From here, the details of Sigrid's life get even murkier. From all reports, her marriage to Sweyn wasn't very happy, and the pair split. Sigrid went back to Poland to assist her brother, King Bolesław. With her help, Bolesław was able to make Poland thrive, and they were both well loved by the people. Sigrid could have stayed happy and content in Poland, but when her son Canute conquered England in 1016 she jumped on a ship to join him. Though the details of her life in England are unknown, she likely died, and was buried there.

Many historians dismiss Sigrid as a myth. There are very few surviving historical records from that period, and most of her history was recorded in the Icelandic sagas, written many years after her death. However, mentions of the men she was close to, namely her father and husbands, help establish her existence, if not quite her deeds.

Sources
The Viking Tale of Svein Forkbeard and Sigrid the Haughty
Sigrid the Haughty
Sigrid the Haughty: Queen Consort of Four Countries and Owner of a Forceful Personality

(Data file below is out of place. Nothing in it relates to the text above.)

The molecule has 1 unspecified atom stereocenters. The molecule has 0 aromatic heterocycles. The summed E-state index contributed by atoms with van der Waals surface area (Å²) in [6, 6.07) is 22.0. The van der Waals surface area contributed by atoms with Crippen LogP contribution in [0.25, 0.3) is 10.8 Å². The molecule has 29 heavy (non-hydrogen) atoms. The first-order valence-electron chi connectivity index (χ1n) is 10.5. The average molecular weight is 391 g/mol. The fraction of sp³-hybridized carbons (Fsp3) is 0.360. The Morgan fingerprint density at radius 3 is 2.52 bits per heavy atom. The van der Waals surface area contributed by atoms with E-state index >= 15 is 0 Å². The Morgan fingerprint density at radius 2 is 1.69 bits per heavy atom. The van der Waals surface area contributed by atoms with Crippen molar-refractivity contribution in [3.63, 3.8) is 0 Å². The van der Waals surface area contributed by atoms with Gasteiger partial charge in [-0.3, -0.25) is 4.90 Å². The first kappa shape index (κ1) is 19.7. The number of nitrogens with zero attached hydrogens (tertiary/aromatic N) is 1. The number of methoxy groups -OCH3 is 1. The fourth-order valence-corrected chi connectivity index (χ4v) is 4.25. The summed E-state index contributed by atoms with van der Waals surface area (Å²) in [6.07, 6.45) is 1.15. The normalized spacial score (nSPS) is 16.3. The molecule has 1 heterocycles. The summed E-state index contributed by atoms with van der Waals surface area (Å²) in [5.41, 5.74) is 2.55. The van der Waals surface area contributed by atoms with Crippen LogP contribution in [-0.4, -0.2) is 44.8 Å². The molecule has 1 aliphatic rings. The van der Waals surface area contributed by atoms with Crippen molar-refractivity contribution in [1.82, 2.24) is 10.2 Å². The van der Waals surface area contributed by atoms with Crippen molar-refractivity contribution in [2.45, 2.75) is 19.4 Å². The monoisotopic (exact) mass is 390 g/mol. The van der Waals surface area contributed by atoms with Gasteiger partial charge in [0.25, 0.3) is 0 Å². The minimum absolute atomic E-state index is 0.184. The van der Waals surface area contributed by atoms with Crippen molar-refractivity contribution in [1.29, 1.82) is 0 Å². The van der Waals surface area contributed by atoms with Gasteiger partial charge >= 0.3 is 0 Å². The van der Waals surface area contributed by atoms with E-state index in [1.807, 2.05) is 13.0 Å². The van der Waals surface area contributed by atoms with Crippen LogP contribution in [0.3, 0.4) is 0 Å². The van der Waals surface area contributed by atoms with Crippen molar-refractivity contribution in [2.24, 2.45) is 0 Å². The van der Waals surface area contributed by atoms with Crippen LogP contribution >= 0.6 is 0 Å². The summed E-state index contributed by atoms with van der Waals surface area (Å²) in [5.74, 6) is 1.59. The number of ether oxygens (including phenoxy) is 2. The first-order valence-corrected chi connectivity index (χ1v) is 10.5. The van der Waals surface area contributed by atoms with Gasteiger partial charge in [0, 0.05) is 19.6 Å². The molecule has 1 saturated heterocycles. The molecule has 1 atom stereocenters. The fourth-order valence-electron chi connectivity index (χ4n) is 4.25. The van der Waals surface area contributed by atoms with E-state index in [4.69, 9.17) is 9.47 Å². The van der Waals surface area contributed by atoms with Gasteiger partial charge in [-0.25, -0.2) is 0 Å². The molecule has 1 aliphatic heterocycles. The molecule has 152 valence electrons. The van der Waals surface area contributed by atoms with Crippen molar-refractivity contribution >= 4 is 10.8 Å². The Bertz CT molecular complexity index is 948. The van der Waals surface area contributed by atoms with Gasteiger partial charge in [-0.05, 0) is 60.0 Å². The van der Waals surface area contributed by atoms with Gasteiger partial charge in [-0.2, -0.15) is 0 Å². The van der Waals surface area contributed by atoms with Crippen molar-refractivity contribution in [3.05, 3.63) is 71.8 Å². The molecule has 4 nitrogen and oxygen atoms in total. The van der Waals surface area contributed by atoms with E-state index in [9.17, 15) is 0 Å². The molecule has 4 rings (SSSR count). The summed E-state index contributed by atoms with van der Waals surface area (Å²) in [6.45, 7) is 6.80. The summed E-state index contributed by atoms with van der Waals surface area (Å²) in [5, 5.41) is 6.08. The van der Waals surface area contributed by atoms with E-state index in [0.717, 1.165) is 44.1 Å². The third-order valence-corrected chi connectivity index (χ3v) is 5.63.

Sigrid the Haughty (D. before 1013)

Sunday, November 5, 2017

Erik the Red and His Green Land

Erik the Red was a larger than life dude who knew how to leave a mark. He got kicked out of Iceland, and settled a previously uninhabited¹ island. In the world's first documented PR stunt, he named the icy wasteland 'Greenland' to entice people to move there, then proceeded to name every geographical feature he came across after himself. Erik was one hell of a dude.
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Erik the Red. What a handsome dude. Look at that
mustache. Hipsters kill for mustaches that
glorious.

Erik was born in Norway, but moved to Iceland after his father, Thorvald, was exiled for 'manslaughter' (read as 'probably murder'). He was called 'The Red' because of his fiery hair, beard, and temper. Also red was the color of the blood on his hands after he continued the family tradition of murder.

While living in the north of Iceland, Erik's thralls inadvertently created a landslide which destroyed the neighboring house. Erik's neighbor was, understandably, irritated. Less understandably, said neighbor decided to kill Erik's thralls. This aggravated Erik, who murdered his neighbor in return. Because of this, in 980 Erik and his family were banished.